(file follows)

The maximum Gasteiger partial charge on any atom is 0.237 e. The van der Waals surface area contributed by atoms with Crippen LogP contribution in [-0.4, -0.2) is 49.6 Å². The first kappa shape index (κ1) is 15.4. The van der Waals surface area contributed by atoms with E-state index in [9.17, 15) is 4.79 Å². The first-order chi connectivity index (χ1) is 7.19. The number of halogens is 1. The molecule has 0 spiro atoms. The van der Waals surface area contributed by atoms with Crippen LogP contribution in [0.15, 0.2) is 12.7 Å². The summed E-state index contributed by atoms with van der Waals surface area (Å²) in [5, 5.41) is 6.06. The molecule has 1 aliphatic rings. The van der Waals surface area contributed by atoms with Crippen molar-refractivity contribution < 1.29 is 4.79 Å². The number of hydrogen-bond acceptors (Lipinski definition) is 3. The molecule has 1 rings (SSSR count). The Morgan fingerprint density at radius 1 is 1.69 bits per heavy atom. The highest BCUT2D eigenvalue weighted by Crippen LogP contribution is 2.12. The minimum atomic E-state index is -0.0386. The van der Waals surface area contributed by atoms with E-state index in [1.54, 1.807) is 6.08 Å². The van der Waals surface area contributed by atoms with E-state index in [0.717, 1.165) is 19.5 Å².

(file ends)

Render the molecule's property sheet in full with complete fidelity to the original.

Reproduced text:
The maximum Gasteiger partial charge on any atom is 0.237 e. The van der Waals surface area contributed by atoms with Crippen LogP contribution in [-0.4, -0.2) is 49.6 Å². The first kappa shape index (κ1) is 15.4. The van der Waals surface area contributed by atoms with E-state index in [9.17, 15) is 4.79 Å². The first-order chi connectivity index (χ1) is 7.19. The number of halogens is 1. The molecule has 0 spiro atoms. The van der Waals surface area contributed by atoms with Crippen LogP contribution in [0.15, 0.2) is 12.7 Å². The summed E-state index contributed by atoms with van der Waals surface area (Å²) in [5, 5.41) is 6.06. The molecule has 1 aliphatic rings. The van der Waals surface area contributed by atoms with Crippen molar-refractivity contribution < 1.29 is 4.79 Å². The number of hydrogen-bond acceptors (Lipinski definition) is 3. The molecule has 1 rings (SSSR count). The Morgan fingerprint density at radius 1 is 1.69 bits per heavy atom. The highest BCUT2D eigenvalue weighted by Crippen LogP contribution is 2.12. The minimum atomic E-state index is -0.0386. The van der Waals surface area contributed by atoms with E-state index in [1.54, 1.807) is 6.08 Å². The van der Waals surface area contributed by atoms with E-state index in [0.717, 1.165) is 19.5 Å².